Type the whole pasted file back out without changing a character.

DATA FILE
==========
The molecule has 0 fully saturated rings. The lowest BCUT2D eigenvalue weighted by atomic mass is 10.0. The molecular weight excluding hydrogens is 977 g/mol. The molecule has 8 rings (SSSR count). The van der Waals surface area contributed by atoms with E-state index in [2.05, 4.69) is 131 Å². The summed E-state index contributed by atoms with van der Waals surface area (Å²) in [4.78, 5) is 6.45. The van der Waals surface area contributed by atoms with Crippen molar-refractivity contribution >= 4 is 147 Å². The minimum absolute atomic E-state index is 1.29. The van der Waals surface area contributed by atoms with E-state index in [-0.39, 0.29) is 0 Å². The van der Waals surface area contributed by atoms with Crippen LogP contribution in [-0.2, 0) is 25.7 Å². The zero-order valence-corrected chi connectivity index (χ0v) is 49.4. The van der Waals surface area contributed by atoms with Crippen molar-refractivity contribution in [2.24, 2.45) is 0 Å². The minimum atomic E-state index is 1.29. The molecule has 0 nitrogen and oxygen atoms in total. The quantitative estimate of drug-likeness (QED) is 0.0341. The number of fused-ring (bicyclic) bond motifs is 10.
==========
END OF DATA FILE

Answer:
The molecule has 0 fully saturated rings. The lowest BCUT2D eigenvalue weighted by atomic mass is 10.0. The molecular weight excluding hydrogens is 977 g/mol. The molecule has 8 rings (SSSR count). The van der Waals surface area contributed by atoms with E-state index in [2.05, 4.69) is 131 Å². The summed E-state index contributed by atoms with van der Waals surface area (Å²) in [4.78, 5) is 6.45. The van der Waals surface area contributed by atoms with Crippen molar-refractivity contribution >= 4 is 147 Å². The minimum absolute atomic E-state index is 1.29. The van der Waals surface area contributed by atoms with E-state index in [-0.39, 0.29) is 0 Å². The van der Waals surface area contributed by atoms with Crippen LogP contribution in [-0.2, 0) is 25.7 Å². The zero-order valence-corrected chi connectivity index (χ0v) is 49.4. The van der Waals surface area contributed by atoms with Crippen molar-refractivity contribution in [2.24, 2.45) is 0 Å². The minimum atomic E-state index is 1.29. The molecule has 0 nitrogen and oxygen atoms in total. The quantitative estimate of drug-likeness (QED) is 0.0341. The number of fused-ring (bicyclic) bond motifs is 10.